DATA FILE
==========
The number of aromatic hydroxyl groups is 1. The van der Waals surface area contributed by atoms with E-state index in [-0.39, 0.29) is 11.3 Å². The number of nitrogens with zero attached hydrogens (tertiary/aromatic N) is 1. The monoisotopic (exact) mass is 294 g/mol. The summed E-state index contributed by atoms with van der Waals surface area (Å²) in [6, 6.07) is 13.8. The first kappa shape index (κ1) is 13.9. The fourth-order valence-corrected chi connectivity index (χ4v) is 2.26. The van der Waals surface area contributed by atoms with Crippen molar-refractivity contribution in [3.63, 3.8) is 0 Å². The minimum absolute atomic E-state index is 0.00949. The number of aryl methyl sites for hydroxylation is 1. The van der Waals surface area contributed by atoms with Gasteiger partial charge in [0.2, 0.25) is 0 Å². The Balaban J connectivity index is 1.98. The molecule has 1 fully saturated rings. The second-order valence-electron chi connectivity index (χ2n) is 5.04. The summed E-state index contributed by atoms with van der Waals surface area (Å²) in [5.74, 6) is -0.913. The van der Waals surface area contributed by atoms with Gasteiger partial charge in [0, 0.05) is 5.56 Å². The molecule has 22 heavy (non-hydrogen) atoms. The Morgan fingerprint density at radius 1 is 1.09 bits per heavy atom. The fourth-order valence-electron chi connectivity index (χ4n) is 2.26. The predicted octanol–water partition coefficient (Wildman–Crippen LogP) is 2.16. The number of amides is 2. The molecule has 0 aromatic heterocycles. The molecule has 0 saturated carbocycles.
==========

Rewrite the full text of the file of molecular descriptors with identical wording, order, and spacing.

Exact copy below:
The number of aromatic hydroxyl groups is 1. The van der Waals surface area contributed by atoms with E-state index in [-0.39, 0.29) is 11.3 Å². The number of nitrogens with zero attached hydrogens (tertiary/aromatic N) is 1. The monoisotopic (exact) mass is 294 g/mol. The summed E-state index contributed by atoms with van der Waals surface area (Å²) in [6, 6.07) is 13.8. The first kappa shape index (κ1) is 13.9. The fourth-order valence-corrected chi connectivity index (χ4v) is 2.26. The van der Waals surface area contributed by atoms with Crippen molar-refractivity contribution in [3.63, 3.8) is 0 Å². The minimum absolute atomic E-state index is 0.00949. The number of aryl methyl sites for hydroxylation is 1. The van der Waals surface area contributed by atoms with Gasteiger partial charge in [0.2, 0.25) is 0 Å². The Balaban J connectivity index is 1.98. The molecule has 1 fully saturated rings. The second-order valence-electron chi connectivity index (χ2n) is 5.04. The summed E-state index contributed by atoms with van der Waals surface area (Å²) in [5.74, 6) is -0.913. The van der Waals surface area contributed by atoms with Gasteiger partial charge in [0, 0.05) is 5.56 Å². The molecule has 22 heavy (non-hydrogen) atoms. The Morgan fingerprint density at radius 1 is 1.09 bits per heavy atom. The fourth-order valence-electron chi connectivity index (χ4n) is 2.26. The predicted octanol–water partition coefficient (Wildman–Crippen LogP) is 2.16. The number of amides is 2. The molecule has 0 aromatic heterocycles. The molecule has 0 saturated carbocycles.